Q: If there is one thing he needs to work on, what would it be?

EDWARDS: “Technique playing left tackle. Footwork, handwork. He’s a very athletic guy and that’s why we like him. He has good feet, it’s just the techniques that we’re going to ask him play compared to what he’s been taught in college. That’s the difference with the these young guys: certain things they learned in college and all of a sudden they get a pro coach and it’s a little different. It’s learning something new – not the position so much but the technique that’s required to play the position. We’re a very detailed coaching staff in teaching technique. He’ll be fine. He’s athletic, has long arm and he’s not on the ground a lot. That’s good. You don’t want offensive or defensive linemen on the ground.”

Q: Are you pleased with what you saw in the first day of practice?

EDWARDS: “Yeah, there will be some good things and some things you won’t be pleased with. When they settle down by Monday, I anticipate, they’ll get a flow of how practice is going to run. It’s a process. No one is going to practice their best practice the first day. It won’t happen. There are a lot of things going through a guy’s mind. I was one of those guys. I understand that part.”

Q: You said you’ll have 95% of the offense in. How much different is that playbook from the last one?

EDWARDS: “The volume is not the same as it was in the past and that’s probably good for us. It allows us to simplify some things. It’s more of a concept offense, so as the game is being played there are certain things we can go to when (opponents) are doing things to us. We have the ability to change and the ability to create a lot of one-on-one matchups which we want in the passing game.

“With concepts players can learn. When you say a name they understand it’s a route they have to run. On offense we have about five or six runs – that’s it. Now we have different formations and different personnel groups but we still have those runs. I think good running teams generally have five or six runs. They either formation you or personnel you but they continue to run the ball a certain way. That’s how we’re going to play football and with that players have to learn what to do. It’s not an easy learn but it’s probably easier than it was in the past.”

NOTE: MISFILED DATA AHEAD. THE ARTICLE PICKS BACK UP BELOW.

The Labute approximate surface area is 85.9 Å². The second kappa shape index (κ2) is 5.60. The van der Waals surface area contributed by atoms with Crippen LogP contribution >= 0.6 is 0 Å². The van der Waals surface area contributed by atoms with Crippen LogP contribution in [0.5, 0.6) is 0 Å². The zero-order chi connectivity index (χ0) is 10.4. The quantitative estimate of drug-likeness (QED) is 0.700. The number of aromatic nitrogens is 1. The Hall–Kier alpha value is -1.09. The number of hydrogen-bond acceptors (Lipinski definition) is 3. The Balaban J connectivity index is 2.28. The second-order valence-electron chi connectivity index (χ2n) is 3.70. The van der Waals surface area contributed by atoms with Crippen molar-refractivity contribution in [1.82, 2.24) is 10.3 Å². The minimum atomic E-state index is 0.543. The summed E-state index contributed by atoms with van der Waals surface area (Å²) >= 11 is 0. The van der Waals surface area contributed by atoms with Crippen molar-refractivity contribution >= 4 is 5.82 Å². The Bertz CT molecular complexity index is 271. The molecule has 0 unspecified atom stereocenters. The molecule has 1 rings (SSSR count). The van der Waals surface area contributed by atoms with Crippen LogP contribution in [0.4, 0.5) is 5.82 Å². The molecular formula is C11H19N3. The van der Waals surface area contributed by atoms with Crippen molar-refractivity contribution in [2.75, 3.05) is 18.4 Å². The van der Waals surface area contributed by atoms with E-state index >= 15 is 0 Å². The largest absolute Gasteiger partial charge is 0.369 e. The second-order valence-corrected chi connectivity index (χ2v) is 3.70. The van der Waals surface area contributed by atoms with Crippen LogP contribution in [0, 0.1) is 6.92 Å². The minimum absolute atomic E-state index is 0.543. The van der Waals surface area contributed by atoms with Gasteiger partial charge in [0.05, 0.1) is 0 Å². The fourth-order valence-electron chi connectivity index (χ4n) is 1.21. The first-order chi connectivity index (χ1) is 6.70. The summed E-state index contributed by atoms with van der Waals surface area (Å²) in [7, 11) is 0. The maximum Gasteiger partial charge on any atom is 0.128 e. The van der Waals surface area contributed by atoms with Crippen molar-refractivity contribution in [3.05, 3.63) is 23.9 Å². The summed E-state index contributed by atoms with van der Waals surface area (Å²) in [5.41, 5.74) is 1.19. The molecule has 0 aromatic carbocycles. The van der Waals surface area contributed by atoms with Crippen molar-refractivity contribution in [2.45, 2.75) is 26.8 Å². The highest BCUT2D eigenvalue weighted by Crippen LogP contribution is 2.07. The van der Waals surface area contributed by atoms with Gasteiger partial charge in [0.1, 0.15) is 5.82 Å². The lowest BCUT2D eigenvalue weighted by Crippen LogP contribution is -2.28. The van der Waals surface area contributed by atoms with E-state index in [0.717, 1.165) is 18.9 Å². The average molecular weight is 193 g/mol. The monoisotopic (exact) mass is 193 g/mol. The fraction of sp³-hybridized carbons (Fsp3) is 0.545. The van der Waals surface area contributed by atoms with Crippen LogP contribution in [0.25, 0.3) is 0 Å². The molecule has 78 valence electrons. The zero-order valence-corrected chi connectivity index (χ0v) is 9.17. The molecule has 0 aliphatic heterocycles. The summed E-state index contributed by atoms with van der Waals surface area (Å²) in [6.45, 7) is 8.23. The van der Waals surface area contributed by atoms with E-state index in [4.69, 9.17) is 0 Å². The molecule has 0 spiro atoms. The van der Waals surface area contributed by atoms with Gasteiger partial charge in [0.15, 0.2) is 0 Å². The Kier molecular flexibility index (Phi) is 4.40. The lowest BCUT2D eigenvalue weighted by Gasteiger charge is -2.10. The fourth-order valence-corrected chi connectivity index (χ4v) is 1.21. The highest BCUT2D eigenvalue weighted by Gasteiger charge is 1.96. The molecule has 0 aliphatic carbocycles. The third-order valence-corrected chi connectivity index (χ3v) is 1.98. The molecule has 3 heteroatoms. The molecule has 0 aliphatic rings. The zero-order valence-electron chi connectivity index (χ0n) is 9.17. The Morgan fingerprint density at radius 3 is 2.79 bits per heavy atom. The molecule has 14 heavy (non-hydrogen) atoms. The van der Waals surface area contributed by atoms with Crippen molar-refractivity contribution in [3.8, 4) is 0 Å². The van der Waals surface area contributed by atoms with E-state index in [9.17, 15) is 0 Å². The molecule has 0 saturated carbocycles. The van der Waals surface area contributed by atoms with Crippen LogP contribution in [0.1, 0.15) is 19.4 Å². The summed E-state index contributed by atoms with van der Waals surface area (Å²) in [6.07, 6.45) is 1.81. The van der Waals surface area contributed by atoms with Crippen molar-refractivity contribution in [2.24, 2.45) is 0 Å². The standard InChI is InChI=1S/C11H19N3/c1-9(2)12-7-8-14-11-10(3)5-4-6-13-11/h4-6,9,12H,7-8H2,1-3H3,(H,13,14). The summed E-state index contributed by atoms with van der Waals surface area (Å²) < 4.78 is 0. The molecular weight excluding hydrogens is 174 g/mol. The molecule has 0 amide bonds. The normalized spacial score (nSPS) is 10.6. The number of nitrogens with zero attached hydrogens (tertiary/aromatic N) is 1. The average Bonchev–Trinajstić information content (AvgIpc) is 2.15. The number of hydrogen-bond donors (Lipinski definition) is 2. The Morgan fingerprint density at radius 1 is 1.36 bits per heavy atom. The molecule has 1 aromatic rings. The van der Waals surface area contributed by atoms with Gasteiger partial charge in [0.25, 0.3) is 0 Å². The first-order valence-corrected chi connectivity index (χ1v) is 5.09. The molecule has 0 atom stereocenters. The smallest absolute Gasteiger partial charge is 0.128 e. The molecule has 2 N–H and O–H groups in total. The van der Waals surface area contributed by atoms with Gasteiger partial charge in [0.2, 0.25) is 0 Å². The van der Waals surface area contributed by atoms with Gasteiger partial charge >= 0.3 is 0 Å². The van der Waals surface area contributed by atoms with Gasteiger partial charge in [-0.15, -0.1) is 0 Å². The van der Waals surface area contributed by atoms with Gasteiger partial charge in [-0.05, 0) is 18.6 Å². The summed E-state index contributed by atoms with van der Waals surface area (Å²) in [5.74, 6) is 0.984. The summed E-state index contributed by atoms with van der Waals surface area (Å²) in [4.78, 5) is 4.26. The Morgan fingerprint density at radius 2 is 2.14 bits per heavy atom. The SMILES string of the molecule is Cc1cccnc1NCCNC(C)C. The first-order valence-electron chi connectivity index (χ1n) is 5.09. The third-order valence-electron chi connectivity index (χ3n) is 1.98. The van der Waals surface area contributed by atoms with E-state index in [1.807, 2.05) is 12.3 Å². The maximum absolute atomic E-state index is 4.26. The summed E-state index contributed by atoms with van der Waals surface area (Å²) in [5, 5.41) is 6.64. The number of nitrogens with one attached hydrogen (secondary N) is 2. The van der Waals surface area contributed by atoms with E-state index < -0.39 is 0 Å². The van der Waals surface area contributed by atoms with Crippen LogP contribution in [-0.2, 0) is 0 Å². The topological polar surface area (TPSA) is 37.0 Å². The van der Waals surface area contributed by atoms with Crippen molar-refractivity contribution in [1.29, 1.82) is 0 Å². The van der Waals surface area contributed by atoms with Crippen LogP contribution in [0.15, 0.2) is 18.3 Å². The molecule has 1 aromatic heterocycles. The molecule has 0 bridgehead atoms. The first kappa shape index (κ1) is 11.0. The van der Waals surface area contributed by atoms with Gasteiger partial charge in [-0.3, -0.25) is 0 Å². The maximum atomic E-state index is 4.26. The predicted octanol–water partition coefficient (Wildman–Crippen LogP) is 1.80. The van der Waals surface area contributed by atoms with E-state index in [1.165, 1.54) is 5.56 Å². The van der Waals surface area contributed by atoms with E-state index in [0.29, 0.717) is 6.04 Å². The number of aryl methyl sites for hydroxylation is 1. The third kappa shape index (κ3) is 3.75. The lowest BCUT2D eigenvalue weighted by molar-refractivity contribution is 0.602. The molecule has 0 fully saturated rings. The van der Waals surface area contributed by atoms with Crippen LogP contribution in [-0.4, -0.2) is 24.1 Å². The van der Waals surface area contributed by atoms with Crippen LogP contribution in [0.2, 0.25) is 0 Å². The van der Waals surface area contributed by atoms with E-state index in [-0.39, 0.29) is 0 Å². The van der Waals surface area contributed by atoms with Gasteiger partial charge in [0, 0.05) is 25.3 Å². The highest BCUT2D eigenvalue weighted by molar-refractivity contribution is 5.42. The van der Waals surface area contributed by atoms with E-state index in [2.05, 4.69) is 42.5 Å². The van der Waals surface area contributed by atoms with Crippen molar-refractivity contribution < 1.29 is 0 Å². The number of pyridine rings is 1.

Q: You will increase that as the season goes on?

EDWARDS: “It gets a little thicker but what you do when you attack people you really try to find out where their vulnerability is. That’s how you set your game plan and you’re always changing it.”

Q: You talked about competition yesterday. Is there going to be a true number two back after LJ (ohnson) or is it whatever style works?

EDWARDS: “When you look at running backs you’ll probably only be able to dress three of them and I think we have four or five good tailbacks. That will work itself out: who is the number two and who is the number three because you’re only going to be able to dress three at the most. The others are going to have to be special teams’ players too. They’re going to have to contribute there. But there are a lot of different packages that we’re going to go to offensively so they can get involved in our offense.”

Q: When your number one guy is healthy there can you afford to dress three running backs?

EDWARDS: “If they’re the best special teams players yeah. That’s what it boils down to: generally you get down to 42 guys and then the 43rd, 44th, and 45th are generally special teams guys. That’s how you kind of make your decisions on Sunday. It could be another running back, another offensive lineman, defensive lineman, linebacker. Whoever is the best three guys is the guys you want to dress.”

Woodrow Call
07-26-2008, 02:23 PM
They were all high.

I should've went to River Falls.

Fish
07-26-2008, 03:06 PM
Little Known Fact of the Day: Herm was once a player.


I'm sure none of you knew that. He was a player!